The New York University Geronissos Island (Ayios Georgios tis Peyia) expedition under the direction of Professor Joan Breton Connelly has wrapped up five weeks of excavations in the area including an ancient submerged harbour.
The project involves the collaboration of an international team and includes the University of Haifa’s Recanati Institute for Maritime Studies that carried out preliminary underwater surveys around Geronissos Island and Manikis Harbour.
A well as the University of Haifa’s Laboratory for Coastal Archaeology and Underwater Survey the Maritime Workshop and the Centre for Mediterranean History also participated.
The team continued its excavation on Geronissos Island, explored its surrounding waters and conducted an underwater survey of Manikis Harbour, which is located just south of Agios Georgios tis Peyia.
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This ancient port served as the main harbour for the ancient settlement at Agios Georgios and Geronissos from the Hellenistic through early Byzantine periods.
On Geronissos, Professor Pieter of Middlebury College continued work on late Ptolemaic architectural remains.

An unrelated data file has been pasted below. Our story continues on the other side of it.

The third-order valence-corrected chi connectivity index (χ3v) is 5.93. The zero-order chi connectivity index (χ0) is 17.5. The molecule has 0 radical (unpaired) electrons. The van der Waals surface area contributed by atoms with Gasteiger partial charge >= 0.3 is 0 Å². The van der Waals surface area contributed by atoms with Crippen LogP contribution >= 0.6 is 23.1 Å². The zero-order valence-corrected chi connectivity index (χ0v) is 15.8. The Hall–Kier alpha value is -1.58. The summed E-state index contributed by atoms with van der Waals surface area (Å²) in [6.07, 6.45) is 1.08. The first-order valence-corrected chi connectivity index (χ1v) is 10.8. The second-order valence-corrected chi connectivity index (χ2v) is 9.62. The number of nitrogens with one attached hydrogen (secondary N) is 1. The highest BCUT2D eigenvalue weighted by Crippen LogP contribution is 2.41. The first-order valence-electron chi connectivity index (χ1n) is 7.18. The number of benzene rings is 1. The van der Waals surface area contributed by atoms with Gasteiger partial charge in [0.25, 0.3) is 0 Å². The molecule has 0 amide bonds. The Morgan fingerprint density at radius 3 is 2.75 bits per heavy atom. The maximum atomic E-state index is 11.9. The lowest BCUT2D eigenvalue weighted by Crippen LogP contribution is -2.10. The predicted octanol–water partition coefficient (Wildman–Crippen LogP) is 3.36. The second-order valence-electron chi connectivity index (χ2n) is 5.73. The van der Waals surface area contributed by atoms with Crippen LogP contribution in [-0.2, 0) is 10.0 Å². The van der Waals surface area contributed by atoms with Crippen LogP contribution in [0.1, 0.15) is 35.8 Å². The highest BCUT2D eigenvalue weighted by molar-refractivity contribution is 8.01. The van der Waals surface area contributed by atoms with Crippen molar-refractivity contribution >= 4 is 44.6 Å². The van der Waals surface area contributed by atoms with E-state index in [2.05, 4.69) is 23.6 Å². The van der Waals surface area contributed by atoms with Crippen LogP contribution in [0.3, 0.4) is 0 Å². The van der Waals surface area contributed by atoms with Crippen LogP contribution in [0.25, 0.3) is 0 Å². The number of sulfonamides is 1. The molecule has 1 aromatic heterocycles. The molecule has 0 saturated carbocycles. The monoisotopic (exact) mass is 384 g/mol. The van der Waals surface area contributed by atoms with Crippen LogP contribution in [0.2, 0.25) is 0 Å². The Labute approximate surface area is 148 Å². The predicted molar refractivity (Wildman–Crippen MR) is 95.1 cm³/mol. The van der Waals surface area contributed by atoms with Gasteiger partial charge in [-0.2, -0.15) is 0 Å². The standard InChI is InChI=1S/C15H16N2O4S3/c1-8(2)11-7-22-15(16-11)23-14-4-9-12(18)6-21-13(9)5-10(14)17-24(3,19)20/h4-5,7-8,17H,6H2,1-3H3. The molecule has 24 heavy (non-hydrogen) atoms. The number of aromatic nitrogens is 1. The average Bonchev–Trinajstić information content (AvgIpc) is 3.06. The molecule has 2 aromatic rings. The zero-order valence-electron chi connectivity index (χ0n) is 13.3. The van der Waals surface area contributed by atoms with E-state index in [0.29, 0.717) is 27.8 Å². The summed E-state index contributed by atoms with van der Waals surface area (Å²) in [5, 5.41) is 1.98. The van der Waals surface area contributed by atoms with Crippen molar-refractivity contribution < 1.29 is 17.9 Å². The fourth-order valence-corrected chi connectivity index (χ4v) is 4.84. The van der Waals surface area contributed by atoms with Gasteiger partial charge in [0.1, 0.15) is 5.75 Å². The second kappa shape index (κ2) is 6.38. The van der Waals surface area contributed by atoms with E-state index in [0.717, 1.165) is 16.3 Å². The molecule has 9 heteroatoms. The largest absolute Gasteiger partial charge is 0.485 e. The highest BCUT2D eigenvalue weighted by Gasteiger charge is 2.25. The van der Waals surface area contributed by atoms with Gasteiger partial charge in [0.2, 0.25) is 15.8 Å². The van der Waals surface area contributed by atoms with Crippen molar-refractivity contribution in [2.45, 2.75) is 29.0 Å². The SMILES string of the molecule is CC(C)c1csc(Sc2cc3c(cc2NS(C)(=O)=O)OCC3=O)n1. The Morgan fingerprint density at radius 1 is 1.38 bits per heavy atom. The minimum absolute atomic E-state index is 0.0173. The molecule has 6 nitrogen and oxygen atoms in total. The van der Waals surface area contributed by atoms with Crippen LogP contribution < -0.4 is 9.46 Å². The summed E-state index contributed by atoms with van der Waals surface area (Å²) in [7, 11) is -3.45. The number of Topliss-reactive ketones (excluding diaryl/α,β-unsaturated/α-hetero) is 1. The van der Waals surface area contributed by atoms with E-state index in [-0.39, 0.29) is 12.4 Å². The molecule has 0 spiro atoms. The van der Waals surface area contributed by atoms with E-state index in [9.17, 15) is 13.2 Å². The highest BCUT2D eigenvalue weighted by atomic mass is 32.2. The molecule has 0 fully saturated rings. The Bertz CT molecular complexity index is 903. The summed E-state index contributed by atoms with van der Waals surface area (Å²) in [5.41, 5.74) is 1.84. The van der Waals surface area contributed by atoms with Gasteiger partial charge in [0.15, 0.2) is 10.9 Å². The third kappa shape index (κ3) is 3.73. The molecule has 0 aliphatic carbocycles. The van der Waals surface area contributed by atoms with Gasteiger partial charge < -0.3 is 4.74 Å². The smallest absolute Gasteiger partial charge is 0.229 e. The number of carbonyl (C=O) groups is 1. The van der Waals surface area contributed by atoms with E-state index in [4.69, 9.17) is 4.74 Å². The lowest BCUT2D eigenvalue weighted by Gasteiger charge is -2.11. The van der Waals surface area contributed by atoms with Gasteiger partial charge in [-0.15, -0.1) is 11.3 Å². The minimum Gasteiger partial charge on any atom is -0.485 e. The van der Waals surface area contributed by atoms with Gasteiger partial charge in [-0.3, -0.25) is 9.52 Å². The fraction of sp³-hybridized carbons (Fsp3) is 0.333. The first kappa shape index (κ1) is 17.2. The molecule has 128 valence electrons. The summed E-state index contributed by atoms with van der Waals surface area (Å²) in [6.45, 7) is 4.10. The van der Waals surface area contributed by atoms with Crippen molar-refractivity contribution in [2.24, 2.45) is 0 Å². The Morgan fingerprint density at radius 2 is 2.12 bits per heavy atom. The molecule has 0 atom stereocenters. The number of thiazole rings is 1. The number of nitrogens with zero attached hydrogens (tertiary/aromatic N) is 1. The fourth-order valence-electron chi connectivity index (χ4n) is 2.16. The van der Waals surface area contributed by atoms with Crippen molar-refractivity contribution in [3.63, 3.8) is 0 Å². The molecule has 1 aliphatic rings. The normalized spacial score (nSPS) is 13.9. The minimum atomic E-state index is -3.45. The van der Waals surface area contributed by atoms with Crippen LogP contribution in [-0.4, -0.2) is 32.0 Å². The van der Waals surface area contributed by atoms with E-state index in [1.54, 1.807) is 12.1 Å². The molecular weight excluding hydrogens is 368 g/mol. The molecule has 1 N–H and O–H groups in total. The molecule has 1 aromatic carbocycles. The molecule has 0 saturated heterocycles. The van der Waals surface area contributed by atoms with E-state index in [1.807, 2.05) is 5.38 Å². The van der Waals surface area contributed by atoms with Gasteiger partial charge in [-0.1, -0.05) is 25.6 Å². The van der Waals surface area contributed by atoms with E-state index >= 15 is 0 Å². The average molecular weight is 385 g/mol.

Further connections with Hellenistic Alexandria are supported by the work of Dr Luca Cherstich, Oxford PhD and authority on Ptolemaic rock-cut tombs of Cyrenaica.
He continued his study of local tombs in the Agios Georgios area in an effort to understand better the people who lived and died on the mainland just opposite of Geronissos Island.
Professor Dimitris Plantzos of the University of Athens continued his study of the unique Geronissos stamp-seal amulets that find fascinating parallels at Edfu in Egypt.
Professor Jolanta Mlynarczyk of the University of Warsaw continued her study of the Geronissos pottery, whilst Dr Mariusz Burdajewicz completed work on his publication of the glass finds.
Dr Paul Croft of the Lemba Archaeological Field Station excavated a series of robbing trenches that open onto well-preserved gypsum mortar setting beds, bearing witness to the fact that Geronissos provided a treasure trove of ashlar building blocks stolen away during the first six centuries A.D.